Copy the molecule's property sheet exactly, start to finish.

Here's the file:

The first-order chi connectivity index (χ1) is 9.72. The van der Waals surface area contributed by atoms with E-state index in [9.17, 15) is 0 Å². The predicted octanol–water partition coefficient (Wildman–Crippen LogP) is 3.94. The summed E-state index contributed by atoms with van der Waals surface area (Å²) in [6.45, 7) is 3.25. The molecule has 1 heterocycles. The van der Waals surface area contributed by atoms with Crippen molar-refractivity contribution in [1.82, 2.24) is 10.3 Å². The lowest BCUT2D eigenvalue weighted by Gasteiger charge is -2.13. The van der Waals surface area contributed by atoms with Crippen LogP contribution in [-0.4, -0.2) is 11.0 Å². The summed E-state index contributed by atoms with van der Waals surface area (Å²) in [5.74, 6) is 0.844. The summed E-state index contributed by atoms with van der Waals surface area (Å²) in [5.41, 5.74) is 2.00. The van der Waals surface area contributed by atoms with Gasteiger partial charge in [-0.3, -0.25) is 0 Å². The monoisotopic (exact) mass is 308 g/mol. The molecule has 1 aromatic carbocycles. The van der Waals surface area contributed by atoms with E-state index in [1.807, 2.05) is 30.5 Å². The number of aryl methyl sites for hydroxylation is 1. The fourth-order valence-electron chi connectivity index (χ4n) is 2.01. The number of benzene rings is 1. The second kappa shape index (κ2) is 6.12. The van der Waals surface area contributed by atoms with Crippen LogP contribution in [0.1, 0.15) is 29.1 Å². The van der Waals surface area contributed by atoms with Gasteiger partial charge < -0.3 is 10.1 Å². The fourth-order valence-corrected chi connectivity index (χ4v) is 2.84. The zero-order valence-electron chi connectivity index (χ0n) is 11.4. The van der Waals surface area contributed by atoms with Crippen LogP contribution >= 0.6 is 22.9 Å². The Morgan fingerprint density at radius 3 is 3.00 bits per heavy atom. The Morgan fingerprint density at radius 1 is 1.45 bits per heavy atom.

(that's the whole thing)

The first-order chi connectivity index (χ1) is 9.72. The van der Waals surface area contributed by atoms with E-state index in [9.17, 15) is 0 Å². The predicted octanol–water partition coefficient (Wildman–Crippen LogP) is 3.94. The summed E-state index contributed by atoms with van der Waals surface area (Å²) in [6.45, 7) is 3.25. The molecule has 1 heterocycles. The van der Waals surface area contributed by atoms with Crippen molar-refractivity contribution in [1.82, 2.24) is 10.3 Å². The lowest BCUT2D eigenvalue weighted by Gasteiger charge is -2.13. The van der Waals surface area contributed by atoms with Crippen LogP contribution in [-0.4, -0.2) is 11.0 Å². The summed E-state index contributed by atoms with van der Waals surface area (Å²) in [5.74, 6) is 0.844. The summed E-state index contributed by atoms with van der Waals surface area (Å²) in [5.41, 5.74) is 2.00. The van der Waals surface area contributed by atoms with Gasteiger partial charge in [-0.3, -0.25) is 0 Å². The monoisotopic (exact) mass is 308 g/mol. The molecule has 1 aromatic carbocycles. The van der Waals surface area contributed by atoms with E-state index in [1.807, 2.05) is 30.5 Å². The number of aryl methyl sites for hydroxylation is 1. The fourth-order valence-electron chi connectivity index (χ4n) is 2.01. The number of benzene rings is 1. The second kappa shape index (κ2) is 6.12. The van der Waals surface area contributed by atoms with Crippen LogP contribution in [0.1, 0.15) is 29.1 Å². The van der Waals surface area contributed by atoms with Gasteiger partial charge < -0.3 is 10.1 Å². The fourth-order valence-corrected chi connectivity index (χ4v) is 2.84. The zero-order valence-electron chi connectivity index (χ0n) is 11.4. The van der Waals surface area contributed by atoms with Crippen LogP contribution >= 0.6 is 22.9 Å². The Morgan fingerprint density at radius 3 is 3.00 bits per heavy atom. The Morgan fingerprint density at radius 1 is 1.45 bits per heavy atom.